Why is financial health relevant for civil society organizations?

For some people, talking about the financial health of civil society organizations is a complex or even a secondary issue. However, the monetary aspect is just as important as our substantive work if we want our organization to be properly managed and be able to fulfill its objectives.

In this sense, a thriving civil society organization that manages to sustain itself over the long term usually has reasonable financial control.

Financial health, a tool that inspires trust

The financial health of our organizations and clarity about their limits provide confidence to our donors and key stakeholders. It also helps the Assembly and staff to know our organization better and contribute to its sustainability, as they are the first to be affected by a poor financial health.

An essential tool to achieve our objectives

Civil society organizations often have fewer resources than are necessary to work optimally, so we need to be clear about our financial needs. This will help us to have fruitful discussions about our current situation and our challenges with key stakeholders. This translates into fluid communication that brings confidence and an even greater ability to attract new funding sources.

For organizations with fewer resources, it is essential to note that financial health becomes even more critical. They will need to learn to manage themselves better. If they can do so, they will ensure their growth. Civil society organizations will have more difficulty achieving their goals if not.

Civil society organizations need clarity about their financial health

This clarity has many advantages. On the funding side, clarity about the organization’s financial needs allows us to better explain to donors:

● The resources we need;

● What activities are we going to allocate resources to;

● How will those resources translate into tangible results

These are questions that must be clearly and logically answered if we are to be successful in our fundraising objectives. Few donors are willing to give their resources to civil society organizations that cannot answer for their financial health.

Certainty for all stakeholders

Clarity about finances allows for optimal management of resources. This gives certainty to donors, who have complex requirements for authorizing donations.

Within civil society organizations, clarity about financial needs forces us to define what resources we need to carry out the planned activities, which helps us better identify priority activities. Clarity and transparency about financial needs will enable the organization’s leadership to use resources efficiently.

Of course, reaching this point of understanding takes time and resources. However, we recommend viewing it as a long-term investment.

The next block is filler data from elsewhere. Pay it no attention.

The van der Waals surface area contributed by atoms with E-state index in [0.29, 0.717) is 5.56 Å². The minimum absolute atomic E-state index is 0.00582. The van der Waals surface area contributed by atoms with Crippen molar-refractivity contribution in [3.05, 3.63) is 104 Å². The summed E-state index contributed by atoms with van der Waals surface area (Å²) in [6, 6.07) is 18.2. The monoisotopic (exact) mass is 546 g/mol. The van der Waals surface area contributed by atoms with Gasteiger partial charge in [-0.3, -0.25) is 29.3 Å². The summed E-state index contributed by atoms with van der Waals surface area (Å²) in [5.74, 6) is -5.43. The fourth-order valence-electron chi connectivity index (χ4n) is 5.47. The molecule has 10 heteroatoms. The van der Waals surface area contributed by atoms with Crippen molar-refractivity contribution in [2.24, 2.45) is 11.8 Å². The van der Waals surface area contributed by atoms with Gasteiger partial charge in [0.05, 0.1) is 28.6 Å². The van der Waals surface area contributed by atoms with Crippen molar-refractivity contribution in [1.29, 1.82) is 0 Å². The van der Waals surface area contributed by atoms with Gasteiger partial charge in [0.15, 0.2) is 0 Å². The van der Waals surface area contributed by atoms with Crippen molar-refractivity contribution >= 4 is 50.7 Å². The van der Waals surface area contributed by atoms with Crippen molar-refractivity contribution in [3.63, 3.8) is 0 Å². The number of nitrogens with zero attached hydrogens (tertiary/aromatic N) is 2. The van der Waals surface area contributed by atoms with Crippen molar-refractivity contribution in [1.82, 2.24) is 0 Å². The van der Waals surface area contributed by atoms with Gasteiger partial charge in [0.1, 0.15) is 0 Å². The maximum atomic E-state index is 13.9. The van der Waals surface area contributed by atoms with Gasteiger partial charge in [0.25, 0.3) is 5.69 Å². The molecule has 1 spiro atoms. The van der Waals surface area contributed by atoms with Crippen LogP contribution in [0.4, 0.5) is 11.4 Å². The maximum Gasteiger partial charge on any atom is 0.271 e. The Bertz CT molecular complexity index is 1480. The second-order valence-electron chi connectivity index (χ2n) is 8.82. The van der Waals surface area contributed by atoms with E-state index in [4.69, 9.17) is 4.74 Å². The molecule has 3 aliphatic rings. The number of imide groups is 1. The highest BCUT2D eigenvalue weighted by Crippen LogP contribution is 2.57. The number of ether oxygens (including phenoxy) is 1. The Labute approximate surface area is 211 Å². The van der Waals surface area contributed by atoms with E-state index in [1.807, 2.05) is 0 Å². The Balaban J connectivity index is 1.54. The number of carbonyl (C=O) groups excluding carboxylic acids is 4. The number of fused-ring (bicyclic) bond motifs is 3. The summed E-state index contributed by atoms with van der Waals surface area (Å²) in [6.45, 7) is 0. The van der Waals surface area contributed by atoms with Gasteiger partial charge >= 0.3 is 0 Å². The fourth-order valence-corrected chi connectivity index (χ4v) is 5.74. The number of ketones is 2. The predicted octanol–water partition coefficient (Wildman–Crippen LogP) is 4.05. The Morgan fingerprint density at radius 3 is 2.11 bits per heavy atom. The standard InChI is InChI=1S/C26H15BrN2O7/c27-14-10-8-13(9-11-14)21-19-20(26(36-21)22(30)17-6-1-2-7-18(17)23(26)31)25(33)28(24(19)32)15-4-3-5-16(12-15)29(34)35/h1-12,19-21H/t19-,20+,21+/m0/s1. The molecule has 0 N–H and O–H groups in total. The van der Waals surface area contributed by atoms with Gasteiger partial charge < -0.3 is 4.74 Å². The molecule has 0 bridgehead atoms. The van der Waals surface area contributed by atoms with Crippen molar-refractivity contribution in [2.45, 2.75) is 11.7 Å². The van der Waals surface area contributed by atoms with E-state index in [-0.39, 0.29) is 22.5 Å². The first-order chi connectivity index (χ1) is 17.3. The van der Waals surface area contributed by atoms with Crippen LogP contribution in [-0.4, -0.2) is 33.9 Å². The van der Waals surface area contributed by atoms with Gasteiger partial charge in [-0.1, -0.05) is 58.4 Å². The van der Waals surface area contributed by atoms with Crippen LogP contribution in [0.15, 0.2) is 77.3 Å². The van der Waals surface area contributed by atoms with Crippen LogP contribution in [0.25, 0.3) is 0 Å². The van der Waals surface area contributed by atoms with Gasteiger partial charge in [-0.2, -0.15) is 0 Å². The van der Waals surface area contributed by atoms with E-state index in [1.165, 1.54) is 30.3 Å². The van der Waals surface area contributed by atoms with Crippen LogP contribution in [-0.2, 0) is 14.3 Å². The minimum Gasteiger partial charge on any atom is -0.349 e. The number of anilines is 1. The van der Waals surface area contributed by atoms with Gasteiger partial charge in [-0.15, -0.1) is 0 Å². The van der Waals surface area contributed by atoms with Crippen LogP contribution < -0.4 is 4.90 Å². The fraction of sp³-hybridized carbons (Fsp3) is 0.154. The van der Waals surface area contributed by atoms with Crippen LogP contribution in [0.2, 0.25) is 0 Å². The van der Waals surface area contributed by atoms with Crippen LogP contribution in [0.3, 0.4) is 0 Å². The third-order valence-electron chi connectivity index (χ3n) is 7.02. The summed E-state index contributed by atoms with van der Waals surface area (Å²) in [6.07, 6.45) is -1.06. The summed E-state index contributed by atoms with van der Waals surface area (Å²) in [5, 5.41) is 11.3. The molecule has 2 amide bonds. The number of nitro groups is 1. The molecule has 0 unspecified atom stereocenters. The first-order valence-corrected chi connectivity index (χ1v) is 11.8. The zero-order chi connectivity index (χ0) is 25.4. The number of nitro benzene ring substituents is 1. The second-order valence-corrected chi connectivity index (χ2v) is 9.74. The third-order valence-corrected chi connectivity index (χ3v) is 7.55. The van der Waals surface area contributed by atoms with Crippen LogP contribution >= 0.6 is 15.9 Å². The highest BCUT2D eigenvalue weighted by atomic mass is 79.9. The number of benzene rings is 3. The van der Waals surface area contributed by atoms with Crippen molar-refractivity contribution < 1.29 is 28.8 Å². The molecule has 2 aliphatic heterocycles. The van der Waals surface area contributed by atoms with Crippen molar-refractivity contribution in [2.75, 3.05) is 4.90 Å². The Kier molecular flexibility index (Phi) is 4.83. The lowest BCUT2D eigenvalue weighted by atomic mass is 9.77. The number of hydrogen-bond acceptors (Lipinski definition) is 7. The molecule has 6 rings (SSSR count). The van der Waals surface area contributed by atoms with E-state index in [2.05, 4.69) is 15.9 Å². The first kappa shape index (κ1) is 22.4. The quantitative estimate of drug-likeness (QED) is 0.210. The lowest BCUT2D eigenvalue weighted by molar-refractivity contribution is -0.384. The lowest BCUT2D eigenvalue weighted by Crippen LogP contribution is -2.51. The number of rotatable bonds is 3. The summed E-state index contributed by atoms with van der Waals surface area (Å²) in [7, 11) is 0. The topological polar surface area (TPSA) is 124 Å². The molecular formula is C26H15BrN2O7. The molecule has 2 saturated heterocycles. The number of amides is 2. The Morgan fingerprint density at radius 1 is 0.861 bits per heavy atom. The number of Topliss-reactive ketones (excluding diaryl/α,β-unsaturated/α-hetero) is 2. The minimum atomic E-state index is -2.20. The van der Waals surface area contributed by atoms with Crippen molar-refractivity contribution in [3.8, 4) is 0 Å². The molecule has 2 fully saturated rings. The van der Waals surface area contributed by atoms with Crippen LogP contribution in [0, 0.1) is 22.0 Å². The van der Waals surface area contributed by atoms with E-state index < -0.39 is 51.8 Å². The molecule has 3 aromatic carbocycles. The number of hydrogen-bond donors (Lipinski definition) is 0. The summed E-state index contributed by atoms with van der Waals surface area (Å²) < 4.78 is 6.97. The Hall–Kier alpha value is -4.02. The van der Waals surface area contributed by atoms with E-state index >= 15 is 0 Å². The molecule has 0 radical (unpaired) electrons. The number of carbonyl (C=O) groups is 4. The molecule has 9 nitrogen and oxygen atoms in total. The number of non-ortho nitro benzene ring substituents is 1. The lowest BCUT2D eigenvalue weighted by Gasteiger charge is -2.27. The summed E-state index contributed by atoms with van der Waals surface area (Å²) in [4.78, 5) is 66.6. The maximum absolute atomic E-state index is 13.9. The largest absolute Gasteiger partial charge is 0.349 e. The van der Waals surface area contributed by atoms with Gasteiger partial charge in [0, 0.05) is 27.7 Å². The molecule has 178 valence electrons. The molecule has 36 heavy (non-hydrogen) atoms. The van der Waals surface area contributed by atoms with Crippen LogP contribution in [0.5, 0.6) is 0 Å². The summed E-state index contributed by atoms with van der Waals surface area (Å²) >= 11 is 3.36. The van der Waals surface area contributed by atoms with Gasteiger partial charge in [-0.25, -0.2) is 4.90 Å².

Better efficiency and outcomes

Proper financial planning will allow us to know which activities are most efficient from an economic point of view. One of the significant challenges facing civil society organizations is the idea that the financial aspect requires very complex knowledge.

Of course, financial health requires specific skills, but nothing is impossible to achieve. In addition, every civil society organization should have at least one financial expert in charge of these issues.

Start from the basics

Having accounting support ensures that we are doing good planning. However, we can all do this analysis if we use common sense. Remember that it is better to have a simple budget than nothing at all. So do not  be afraid and start with the following steps:

● Make a list of all your organization’s needs. Considering the basics of operating expenses, a penny is essential! Identify the actual cost of each need. If you are not sure, ask for several quotes – we must be accurate!

● Determine if your current income is sufficient to cover the expenses. Is the money available enough to cover the monetary requirements? Will it be necessary to cut the costs or look for additional resources? How much more do we need? How much money do we have left over at the end of the month?

Financial health begins with understanding our real needs and knowing how much we need to cover them. If your organization’s financial health is good, perhaps a specialist’s help is unnecessary. But if you are  struggling to make ends meet, it may be time to ask for help. In either case, taking the first step and determining where you really stand is essential. From there, you can make decisions.

Consider and determine what financial health looks like in your organization and what tools or support you need to achieve it. This clarity will enable you to grow and help you manage the necessary resources – internally and with donors – to achieve your envisioned goals.